ATLANTA (CNA/EWTN NEWS) — The Archdiocese of Atlanta recently sent a memo to its parishes announcing they are to end support for Susan G. Komen for the Cure over the organization’s ties with Planned Parenthood.
“The Archdiocese of Atlanta is concerned about the protection of human life, especially the precious unborn lives of babies,” archdiocesan communications director, Pat Chivers, told CNA Oct. 8. “It’s our opportunity to teach about the dignity of all human beings, and the protection for unborn babies, and this is the teaching of the Catholic Church.”
The memo was issued to all archdiocesan entities Oct. 1 in response to requests from parishes.
As October is Breast Cancer Awareness Month, Komen is using the upcoming weeks to raise its profile and to fundraise. As part of its local efforts, the organization will have a “Worship in Pink Weekend” in Atlanta, asking churches to have their parishioners wear pink to honor survivors and to promote early detection.
In an Oct. 8 interview, Chivers said the memo was released to meet the needs of local parishes, as many “were asking ‘Can we go ahead with this Worship in Pink Weekend?’”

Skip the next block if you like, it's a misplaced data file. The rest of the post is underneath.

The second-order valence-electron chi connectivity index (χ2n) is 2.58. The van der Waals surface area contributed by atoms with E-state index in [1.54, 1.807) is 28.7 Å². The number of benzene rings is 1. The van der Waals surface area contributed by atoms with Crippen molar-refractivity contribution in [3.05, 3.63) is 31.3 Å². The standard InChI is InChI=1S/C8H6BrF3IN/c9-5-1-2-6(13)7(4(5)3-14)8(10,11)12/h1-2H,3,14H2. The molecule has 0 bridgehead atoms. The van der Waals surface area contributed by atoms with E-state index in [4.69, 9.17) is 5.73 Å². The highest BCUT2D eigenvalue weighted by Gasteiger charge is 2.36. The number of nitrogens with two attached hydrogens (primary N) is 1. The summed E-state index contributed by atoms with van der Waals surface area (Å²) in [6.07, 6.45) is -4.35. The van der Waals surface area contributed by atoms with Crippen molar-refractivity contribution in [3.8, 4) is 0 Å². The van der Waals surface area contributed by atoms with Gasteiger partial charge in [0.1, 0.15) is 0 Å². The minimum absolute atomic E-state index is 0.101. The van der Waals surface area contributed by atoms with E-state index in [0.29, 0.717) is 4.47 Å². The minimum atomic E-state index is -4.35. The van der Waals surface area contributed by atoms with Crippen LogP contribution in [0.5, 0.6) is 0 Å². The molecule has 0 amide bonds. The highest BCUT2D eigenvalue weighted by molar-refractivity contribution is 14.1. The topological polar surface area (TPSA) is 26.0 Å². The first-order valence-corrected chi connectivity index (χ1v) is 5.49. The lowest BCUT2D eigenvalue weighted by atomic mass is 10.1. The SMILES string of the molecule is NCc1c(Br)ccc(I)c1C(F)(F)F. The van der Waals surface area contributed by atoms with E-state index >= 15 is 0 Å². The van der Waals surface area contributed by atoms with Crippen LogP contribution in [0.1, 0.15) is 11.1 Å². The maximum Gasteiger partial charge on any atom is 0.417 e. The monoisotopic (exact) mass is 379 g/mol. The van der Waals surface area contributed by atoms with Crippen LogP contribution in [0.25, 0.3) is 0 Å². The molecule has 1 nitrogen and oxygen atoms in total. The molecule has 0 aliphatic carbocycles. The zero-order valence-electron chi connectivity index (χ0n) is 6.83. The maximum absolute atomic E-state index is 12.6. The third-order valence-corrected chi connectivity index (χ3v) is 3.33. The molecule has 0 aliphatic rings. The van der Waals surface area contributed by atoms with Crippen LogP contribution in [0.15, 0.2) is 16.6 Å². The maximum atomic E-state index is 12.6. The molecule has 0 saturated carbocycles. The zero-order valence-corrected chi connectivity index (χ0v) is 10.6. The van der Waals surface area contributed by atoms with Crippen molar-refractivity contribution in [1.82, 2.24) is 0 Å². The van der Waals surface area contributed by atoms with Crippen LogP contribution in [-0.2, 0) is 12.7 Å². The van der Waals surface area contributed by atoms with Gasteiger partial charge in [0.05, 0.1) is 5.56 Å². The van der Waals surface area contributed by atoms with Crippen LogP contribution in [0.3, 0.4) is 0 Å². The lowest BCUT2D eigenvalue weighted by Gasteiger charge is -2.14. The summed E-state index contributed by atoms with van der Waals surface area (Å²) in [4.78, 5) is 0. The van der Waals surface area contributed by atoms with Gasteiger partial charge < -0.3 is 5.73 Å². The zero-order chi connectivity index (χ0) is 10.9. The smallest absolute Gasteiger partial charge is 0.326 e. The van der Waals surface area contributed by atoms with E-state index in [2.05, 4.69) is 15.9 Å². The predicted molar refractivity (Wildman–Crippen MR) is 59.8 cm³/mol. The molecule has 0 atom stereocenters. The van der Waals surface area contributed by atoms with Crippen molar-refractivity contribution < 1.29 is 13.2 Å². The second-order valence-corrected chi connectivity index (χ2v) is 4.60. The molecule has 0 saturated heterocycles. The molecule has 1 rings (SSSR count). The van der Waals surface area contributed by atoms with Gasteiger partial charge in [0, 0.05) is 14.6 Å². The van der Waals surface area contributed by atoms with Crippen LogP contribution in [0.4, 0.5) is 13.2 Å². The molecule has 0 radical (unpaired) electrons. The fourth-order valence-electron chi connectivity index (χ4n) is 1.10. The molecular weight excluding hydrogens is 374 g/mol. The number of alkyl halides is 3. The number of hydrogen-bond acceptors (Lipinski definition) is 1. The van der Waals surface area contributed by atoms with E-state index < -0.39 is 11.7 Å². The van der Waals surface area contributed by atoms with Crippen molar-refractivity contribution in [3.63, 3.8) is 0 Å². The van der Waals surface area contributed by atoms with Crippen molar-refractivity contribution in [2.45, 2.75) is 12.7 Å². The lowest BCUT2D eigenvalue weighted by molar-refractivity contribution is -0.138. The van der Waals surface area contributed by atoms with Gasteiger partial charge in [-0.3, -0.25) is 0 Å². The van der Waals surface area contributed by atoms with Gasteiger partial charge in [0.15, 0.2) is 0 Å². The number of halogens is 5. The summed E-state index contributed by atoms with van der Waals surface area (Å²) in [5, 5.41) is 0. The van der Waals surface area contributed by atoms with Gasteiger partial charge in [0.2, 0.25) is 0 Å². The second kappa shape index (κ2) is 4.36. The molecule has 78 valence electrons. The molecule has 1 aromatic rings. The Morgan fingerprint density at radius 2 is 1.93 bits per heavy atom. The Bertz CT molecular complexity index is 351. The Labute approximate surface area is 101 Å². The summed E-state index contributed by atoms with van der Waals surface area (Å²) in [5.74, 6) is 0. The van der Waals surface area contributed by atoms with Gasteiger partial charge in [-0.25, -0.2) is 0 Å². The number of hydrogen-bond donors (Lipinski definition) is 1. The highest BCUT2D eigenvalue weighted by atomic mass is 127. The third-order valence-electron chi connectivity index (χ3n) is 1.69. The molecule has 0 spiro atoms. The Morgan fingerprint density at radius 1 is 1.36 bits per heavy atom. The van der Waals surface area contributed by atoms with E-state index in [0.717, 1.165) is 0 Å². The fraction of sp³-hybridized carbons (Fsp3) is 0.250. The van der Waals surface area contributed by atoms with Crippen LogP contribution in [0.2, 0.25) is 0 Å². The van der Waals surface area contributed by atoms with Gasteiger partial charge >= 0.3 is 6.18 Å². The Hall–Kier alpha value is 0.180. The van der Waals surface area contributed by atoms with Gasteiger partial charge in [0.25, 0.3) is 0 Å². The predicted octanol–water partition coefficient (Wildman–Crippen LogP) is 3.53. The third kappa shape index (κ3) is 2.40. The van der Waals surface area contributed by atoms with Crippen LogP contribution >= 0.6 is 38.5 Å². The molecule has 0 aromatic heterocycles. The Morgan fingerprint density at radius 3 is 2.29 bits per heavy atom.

In response to the archdiocesan statement, the CEO of Planned Parenthood Southeast argued that the timing of the memo “feels mean-spirited.”
However, Chivers said that instead of participating in the weekend, Atlanta parishes are going to promote their own “breast cancer awareness activities,” which include garnering support for two organizations, the Breast Cancer Prevention Institute and the Coalition on Abortion/Breast Cancer.
The decision fosters Catholic identity, Chivers said, “because we’re actually having an opportunity to speak out in support of human life and we are encouraging parishes and individuals to participate in breast cancer awareness activities, but not with Komen, because they support Planned Parenthood.”
While the memo acknowledged Komen’s beneficial work with regard to breast cancer education, it took issue with it’s support for “the nation’s largest provider and promoter of abortion.”
“Until recently, donations to the greater Atlanta affiliate of the Komen fund did not constitute a direct cooperation with evil, because none of the money they raised went to Planned Parenthood.”
However, the memo stated, the local Komen branch “was involved in recent events which had the Komen fund initially ceasing all assistance to Planned Parenthood and then reversing itself.”
“According to news reports and Facebook postings by Komen Atlanta, they worked behind the scenes to encourage the national Komen office to resume funding for Planned Parenthood,” which “is an occasion for scandal.”
In February Komen has announced it would cease support for Planned Parenthood; the abortion provider attacked the organization, and within two days its decision was reversed.
The story of Komen’s decisions was highlighted by Karen Handel, former vice president of public policy for the group. She left in light of the controversy, and wrote a book released Sept. 11 titled “Planned Bullyhood: The Truth about the Funding Battle with Susan G. Komen for the Cure.”